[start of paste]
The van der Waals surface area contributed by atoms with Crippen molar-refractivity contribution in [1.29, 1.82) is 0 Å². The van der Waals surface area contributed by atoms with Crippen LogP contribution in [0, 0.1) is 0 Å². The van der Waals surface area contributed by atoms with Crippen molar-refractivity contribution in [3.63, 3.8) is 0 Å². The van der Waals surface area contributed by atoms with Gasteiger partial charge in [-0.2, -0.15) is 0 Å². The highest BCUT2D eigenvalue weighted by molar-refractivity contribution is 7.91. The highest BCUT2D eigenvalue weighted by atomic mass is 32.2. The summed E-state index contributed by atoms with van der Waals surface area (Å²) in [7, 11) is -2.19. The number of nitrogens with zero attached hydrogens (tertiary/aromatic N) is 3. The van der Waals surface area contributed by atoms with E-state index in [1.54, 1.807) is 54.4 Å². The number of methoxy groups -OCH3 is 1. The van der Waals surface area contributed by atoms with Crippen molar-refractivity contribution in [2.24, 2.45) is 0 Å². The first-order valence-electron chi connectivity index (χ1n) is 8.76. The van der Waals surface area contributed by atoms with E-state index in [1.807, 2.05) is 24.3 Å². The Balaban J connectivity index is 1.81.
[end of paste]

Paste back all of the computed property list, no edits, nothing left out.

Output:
The van der Waals surface area contributed by atoms with Crippen molar-refractivity contribution in [1.29, 1.82) is 0 Å². The van der Waals surface area contributed by atoms with Crippen LogP contribution in [0, 0.1) is 0 Å². The van der Waals surface area contributed by atoms with Crippen molar-refractivity contribution in [3.63, 3.8) is 0 Å². The van der Waals surface area contributed by atoms with Gasteiger partial charge in [-0.2, -0.15) is 0 Å². The highest BCUT2D eigenvalue weighted by molar-refractivity contribution is 7.91. The highest BCUT2D eigenvalue weighted by atomic mass is 32.2. The summed E-state index contributed by atoms with van der Waals surface area (Å²) in [7, 11) is -2.19. The number of nitrogens with zero attached hydrogens (tertiary/aromatic N) is 3. The van der Waals surface area contributed by atoms with E-state index in [1.54, 1.807) is 54.4 Å². The number of methoxy groups -OCH3 is 1. The van der Waals surface area contributed by atoms with Crippen molar-refractivity contribution in [2.24, 2.45) is 0 Å². The first-order valence-electron chi connectivity index (χ1n) is 8.76. The van der Waals surface area contributed by atoms with E-state index in [1.807, 2.05) is 24.3 Å². The Balaban J connectivity index is 1.81.